The boats, which vary in size, take around two months to build, so the small four-man team can build around four-eight per year depending on demand, with each one being sold for the modest price of around USD 8,000. With boatbuilding hubs limited to the towns of Saida, Tyre, Sarafand and Tripoli, Accad has built many of the fishing boats in this harbor and around the country. Though the elemental shape of these traditional fishing boats remains the same, models vary in their details with every port having a preference – in Tyre there’s a preference for smaller boats, in Beirut they prefer a roof.
The profession of boat building has of course made huge evolutions over the years. “There’s been a revolution. Like with the car there are new shapes, new ways to build, it’s modernized,” Accad says. “My father would cut all the wood by hand. Technology has cut down the hours we spend working. My father would start his day at 6am, now we start at 8am.”
“I can’t not think about it. It’s my passion”
Here, the family of carpenters doesn’t only spend their life on land, their relationship with the sea is strong, and for pleasure they head out to sea to fish at 3am on most days. Though the carpenters have ongoing trade, it’s also prey to the unstable situation in Lebanon and can sometimes be slow moving. “If [the situation in] Lebanon gets better and there is an evolution I will make an evolution in my work; there would be much greater potential and a demand for bigger boats,” Accad says. Still, for Accad there is no other work he’d rather do. “If you don’t love it, you can’t do it,” he adds.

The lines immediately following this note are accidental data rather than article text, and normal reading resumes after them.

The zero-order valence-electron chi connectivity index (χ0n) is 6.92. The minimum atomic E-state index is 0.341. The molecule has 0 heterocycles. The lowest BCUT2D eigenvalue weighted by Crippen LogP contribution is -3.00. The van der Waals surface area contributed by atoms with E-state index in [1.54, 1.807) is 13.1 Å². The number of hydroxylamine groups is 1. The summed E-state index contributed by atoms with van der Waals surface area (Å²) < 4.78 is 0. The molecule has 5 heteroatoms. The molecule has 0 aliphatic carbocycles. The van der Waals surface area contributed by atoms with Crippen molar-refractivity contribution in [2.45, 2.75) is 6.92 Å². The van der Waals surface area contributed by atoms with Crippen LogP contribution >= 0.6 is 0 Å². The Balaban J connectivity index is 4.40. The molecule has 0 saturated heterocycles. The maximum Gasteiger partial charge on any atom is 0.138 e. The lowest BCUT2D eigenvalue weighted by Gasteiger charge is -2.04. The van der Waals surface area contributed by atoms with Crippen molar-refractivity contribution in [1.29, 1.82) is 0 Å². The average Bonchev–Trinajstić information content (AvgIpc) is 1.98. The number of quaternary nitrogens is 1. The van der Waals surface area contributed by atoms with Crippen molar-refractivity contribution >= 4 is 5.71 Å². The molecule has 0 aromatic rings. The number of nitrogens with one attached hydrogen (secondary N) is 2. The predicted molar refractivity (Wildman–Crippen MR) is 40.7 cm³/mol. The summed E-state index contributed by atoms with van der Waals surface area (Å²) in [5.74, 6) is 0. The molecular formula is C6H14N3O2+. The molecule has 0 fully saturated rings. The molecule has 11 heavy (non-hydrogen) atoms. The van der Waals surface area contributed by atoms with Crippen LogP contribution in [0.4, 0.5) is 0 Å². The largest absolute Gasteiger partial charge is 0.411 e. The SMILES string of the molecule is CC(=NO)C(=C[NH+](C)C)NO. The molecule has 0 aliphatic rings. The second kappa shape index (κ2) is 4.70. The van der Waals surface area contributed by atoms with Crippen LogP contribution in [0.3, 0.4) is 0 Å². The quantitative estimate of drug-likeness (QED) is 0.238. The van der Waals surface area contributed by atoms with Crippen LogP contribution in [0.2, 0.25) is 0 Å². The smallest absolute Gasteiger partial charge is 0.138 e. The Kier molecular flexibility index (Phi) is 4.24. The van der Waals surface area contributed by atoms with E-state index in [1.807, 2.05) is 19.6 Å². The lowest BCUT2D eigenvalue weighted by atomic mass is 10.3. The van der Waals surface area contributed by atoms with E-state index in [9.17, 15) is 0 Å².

Later on in the day, fisherman Mahmoud Alely, a friend of Accad and the carpenters, strolls into the harbor, after being out at sea since 7am. He jokes that he was “born a fisherman,” and as he spent his early years out on the sea with his father it was certainly in his blood. He seems to know everyone in Saida, stopping to speak to fishermen repairing their nets along the way, and nodding to restaurant owners – many who buy fish directly from him – that line the seafront.
He stops at a small modest boat made by Accad over ten years ago; it’s his own sea companion, which he named Lulu. He visits the sea alone every night at 3am to make a living. “It’s certainly a difficult profession,” Alely says. “People don’t have much money so the prices of fish can’t go up. There are fishing laws but they’re not working,” he says, referencing to the overfishing that has made stocks in Lebanon shrink. Since the days Alely used to fish with his father, as the climate has become warmer, many fish have disappeared and there is much less quantity. But, new species are always appearing and he remains cheerful. His profound connection to the sea is obvious, even his calm nature appears to reflect the stillness of the water today. You could say that Alely and Accad are part of a circular process of which the sea remains a constant. After another decade or so out at sea, Alely will return his boat Lulu, to Accad to revive its lifespan and so the process continues.